Distributed Media Systems
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Nowadays, several applications require the transmission of multimedia content to clients, possibly sparse all over the world. While multimedia data delivery presents very stringent requirements in terms of bandwidth, delay and jitter, today’s networks often fail to provide the necessary “quality of service”. Congestion and network failures could cause severe degradation in the quality perceived by the final users. In particular, the delivery of video content over an error-prone network poses some important challenges due to the predictive structure of compressed signal. In this case, an error affecting one image usually is usually propagated over several consequent pictures due to temporal prediction. The activity of this group is focused on the development of novel techniques for the transmission of compressed video to a large number of users either over the Internet or a wireless local area network.
Group communication from one source to many destinations is often involved in the transmission of video over the Internet. In this scenario, the classical client-server architecture fails to scale with the number of clients attached to the system, mostly because of the fixed amount of outgoing bandwidth supported by the server. In this case, a peer-to-peer (P2P) network can be exploited to increase the performance. In fact, P2P networks provide a “zero-cost” and extremely flexible infrastructure for the delivery of multimedia content, since the amount of bandwidth available to each client allows the relay of the data to other peers in a distributed fashion. Obviously, the dynamics of P2P networks, join and leave frequency and the heterogeneity of the connections technologies still require a lot of research to develop stable solutions. Improvements may be introduced in the communication protocol, designing algorithms that ensure the connectivity without an excessive increase in terms of control overhead.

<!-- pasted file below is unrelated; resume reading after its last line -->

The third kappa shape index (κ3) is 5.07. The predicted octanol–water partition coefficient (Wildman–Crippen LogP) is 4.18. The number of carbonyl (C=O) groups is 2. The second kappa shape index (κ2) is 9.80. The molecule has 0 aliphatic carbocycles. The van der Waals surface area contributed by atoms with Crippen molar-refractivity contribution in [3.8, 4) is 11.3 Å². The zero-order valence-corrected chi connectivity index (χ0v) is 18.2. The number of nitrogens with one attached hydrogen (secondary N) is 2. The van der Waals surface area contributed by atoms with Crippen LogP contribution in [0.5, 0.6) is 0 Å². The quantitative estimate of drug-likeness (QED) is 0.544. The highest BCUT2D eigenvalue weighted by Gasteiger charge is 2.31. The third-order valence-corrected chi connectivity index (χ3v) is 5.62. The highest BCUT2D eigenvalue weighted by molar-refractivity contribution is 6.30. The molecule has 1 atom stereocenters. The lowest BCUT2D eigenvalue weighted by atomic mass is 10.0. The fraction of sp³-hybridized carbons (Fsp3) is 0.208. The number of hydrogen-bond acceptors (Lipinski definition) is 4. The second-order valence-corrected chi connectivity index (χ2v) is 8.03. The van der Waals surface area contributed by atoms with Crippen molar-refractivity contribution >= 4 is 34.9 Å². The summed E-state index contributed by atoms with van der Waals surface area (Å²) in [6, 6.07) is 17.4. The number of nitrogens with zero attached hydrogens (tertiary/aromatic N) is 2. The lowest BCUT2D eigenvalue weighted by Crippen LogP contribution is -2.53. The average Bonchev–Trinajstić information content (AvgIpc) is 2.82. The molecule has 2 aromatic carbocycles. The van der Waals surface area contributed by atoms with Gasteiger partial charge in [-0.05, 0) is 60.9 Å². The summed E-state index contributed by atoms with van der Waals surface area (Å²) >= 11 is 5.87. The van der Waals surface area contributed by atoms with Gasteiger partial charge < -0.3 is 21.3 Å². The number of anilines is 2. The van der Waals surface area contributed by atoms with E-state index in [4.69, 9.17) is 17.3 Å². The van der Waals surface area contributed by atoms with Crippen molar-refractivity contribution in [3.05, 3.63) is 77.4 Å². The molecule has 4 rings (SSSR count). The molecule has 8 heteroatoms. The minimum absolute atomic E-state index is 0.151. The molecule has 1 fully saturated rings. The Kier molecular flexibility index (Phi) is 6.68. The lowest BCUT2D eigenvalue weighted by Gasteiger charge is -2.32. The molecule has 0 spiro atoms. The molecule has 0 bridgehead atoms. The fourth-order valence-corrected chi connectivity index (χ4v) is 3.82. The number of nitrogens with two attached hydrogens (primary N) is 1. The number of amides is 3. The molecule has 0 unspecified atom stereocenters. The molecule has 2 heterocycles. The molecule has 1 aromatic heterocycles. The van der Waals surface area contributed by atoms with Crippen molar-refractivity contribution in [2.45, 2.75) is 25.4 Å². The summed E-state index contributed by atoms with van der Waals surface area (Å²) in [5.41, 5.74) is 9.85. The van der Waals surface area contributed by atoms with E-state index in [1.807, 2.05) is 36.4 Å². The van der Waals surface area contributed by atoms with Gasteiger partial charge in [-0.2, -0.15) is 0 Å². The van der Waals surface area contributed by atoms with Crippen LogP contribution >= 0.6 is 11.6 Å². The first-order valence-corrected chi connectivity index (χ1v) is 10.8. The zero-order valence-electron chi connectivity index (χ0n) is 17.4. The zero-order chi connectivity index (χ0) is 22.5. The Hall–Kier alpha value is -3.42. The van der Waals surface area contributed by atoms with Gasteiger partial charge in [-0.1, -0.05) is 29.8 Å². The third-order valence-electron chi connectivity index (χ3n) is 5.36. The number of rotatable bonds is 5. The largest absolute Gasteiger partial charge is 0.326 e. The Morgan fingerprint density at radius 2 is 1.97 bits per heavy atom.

Another interesting scenario is the transmission over a wireless network. In this case, the end-to-end delay can be low enough to allow to exploit network feedback. Information from lower levels in the network protocol stack can be used to dynamically adapt working parameters for both the source and the network coder. For instance, a network-aware rate control can be used to react to network congestion. These techniques are referred as “Cross-Laye” design, since they exploit the exchange of information among different layers in the network protocol stack. Finally, some novel solutions can also be introduced in the source coder to provide more “robust” representations of the signal. Techniques such as Forward Error Correction or Multiple Description Coding increase the resilience of the signal, providing a graceful degradation of the perceived video quality with worsening channel conditions.